1. The verdict and sentencing. Depending on whether the trial was a bench trial (before a judge and without a jury) or a jury trial, the judge or jury will read the verdict of either guilty or not guilty on each applicable charge. If found not guilty, the accused will be fully acquitted of these charges, face no penalties, and will have no criminal record of these charges. If found guilty, the defendant will be sentenced immediately after or at a later hearing. The sentencing phase may involve statements from the victim, family members, and those affected, both in support of or against the accused.
  1. Post-trial motions and appeals. There are certain motions that both the prosecution and defense may file following a verdict, whether guilty or not guilty. These generally relate to errors made in the trial process or legal nuances rather than the substance of the case. A guilty verdict does not mean that all hope is lost. There are also appeals wherein a higher court will evaluate the case and may vacate the conviction or grant a new trial, though they may take months or years to resolve.

How The Benjamin Law Firm Can Help You Mount a Rigorous Sexual Assault Defense 

There are many avenues to explore in defending against a sexual assault charge. An experienced attorney will discuss your options and help you decide how to best attack these charges. Some strategies include utilizing the presumption of innocence, poking holes in the prosecution’s case and presenting evidence contradicting their theory, such as consent or that the “assault” was committed during the course of medical treatment, creating reasonable doubt. It is critical that the prosecution prove that the accused had intent and knowledge, and if disproven, the prosecution cannot make their case. Moreover, there is always the potential to create doubt as to who was actually the perpetrator,

You may also be able to find procedural issues in the investigation such as issues with search warrants or the chain of custody of evidence, which can force certain evidence to be excluded. Similarly, you can demonstrate that the police’s conduct violated your constitutional rights, which can render essential evidence inadmissible in court. When the evidence appears to be too high to contradict, there are also certain affirmative defenses which involve admitting that the crime occurred but explaining it away in certain ways, such as showing the crime was committed under duress, mental incapacity, or entrapment.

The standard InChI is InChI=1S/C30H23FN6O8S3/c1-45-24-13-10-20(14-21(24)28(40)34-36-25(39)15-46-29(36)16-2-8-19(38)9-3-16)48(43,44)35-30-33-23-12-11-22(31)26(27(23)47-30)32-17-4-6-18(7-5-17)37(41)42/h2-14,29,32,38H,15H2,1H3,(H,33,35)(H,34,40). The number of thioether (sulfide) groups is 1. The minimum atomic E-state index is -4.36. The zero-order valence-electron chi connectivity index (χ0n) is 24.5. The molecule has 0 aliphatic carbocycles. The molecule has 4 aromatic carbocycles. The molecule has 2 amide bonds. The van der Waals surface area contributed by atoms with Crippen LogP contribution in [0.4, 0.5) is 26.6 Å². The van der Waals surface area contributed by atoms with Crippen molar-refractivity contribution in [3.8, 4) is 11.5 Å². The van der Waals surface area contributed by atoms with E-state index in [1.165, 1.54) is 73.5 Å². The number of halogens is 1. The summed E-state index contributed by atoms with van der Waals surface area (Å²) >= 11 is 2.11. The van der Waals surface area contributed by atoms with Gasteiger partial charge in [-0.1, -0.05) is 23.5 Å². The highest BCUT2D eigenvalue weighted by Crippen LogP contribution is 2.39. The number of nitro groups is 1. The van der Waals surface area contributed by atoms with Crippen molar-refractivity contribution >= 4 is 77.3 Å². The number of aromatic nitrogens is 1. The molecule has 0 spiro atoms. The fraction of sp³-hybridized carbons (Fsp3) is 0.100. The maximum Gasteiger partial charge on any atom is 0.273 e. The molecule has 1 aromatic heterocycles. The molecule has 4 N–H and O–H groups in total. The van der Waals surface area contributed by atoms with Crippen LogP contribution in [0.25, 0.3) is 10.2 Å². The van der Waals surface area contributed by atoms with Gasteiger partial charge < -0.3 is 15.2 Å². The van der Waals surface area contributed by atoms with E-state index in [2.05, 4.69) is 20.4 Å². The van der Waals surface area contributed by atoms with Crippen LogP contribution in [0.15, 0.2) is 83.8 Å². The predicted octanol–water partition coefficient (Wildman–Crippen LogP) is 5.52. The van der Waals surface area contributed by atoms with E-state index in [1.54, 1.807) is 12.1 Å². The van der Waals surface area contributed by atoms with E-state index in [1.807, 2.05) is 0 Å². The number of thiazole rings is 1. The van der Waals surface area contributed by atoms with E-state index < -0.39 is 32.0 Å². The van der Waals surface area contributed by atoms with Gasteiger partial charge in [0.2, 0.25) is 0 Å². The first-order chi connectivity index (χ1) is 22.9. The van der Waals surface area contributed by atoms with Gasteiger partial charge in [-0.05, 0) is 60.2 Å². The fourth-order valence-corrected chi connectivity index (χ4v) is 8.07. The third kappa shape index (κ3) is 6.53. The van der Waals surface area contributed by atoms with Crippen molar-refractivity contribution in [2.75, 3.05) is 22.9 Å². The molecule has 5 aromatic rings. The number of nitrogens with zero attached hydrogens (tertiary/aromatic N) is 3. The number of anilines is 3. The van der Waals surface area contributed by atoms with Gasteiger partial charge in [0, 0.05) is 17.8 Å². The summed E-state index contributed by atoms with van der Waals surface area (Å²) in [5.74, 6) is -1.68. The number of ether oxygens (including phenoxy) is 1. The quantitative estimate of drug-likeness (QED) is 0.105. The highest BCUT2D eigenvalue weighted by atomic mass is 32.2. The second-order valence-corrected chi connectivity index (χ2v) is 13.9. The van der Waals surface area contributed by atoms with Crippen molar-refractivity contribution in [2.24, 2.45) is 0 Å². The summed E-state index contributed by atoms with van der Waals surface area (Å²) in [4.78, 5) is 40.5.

Experienced El Paso Sexual Assault Defense Attorney

Sexual assault charges are not treated lightly in Texas or New Mexico, and their impact, if convicted, can follow an offender for a lifetime. You need an advocate who will fight tirelessly to mitigate the charges’ impact. Based in El Paso, the Benjamin Law Firm, proudly serves clients across Texas and New Mexico, backed by decades of experience and successes. We provide comprehensive criminal defense services, along with practices in civil litigation and aviation law

With founding attorney Brock Morgan Benjamin at the helm, our team provides unparalleled service from a true expert in the field. Attorney Benjamin is one of few attorneys who carries the honor of being Board Certified in Criminal Law by the Texas Board of Legal Specialization. Not only is Attorney Benjamin at the forefront of the field of criminal law, but he brings a unique perspective and skillset to criminal defense, as he was once a prosecutor himself. He has firsthand knowledge of the tactics and strategies that prosecutors use to secure convictions, giving his clients a leg up in the process.

Contact us or call us at (915)-221-7462 today so we can get started fighting for the best possible outcome. ¡También podemos ayudarte en español!

About the Author
Brock Benjamin is board-certified in Criminal Law by the Texas Board of Legal Specialization.  His practice is primarily state and federal criminal law and appeals.Brock 

Posted in: Sex Crimes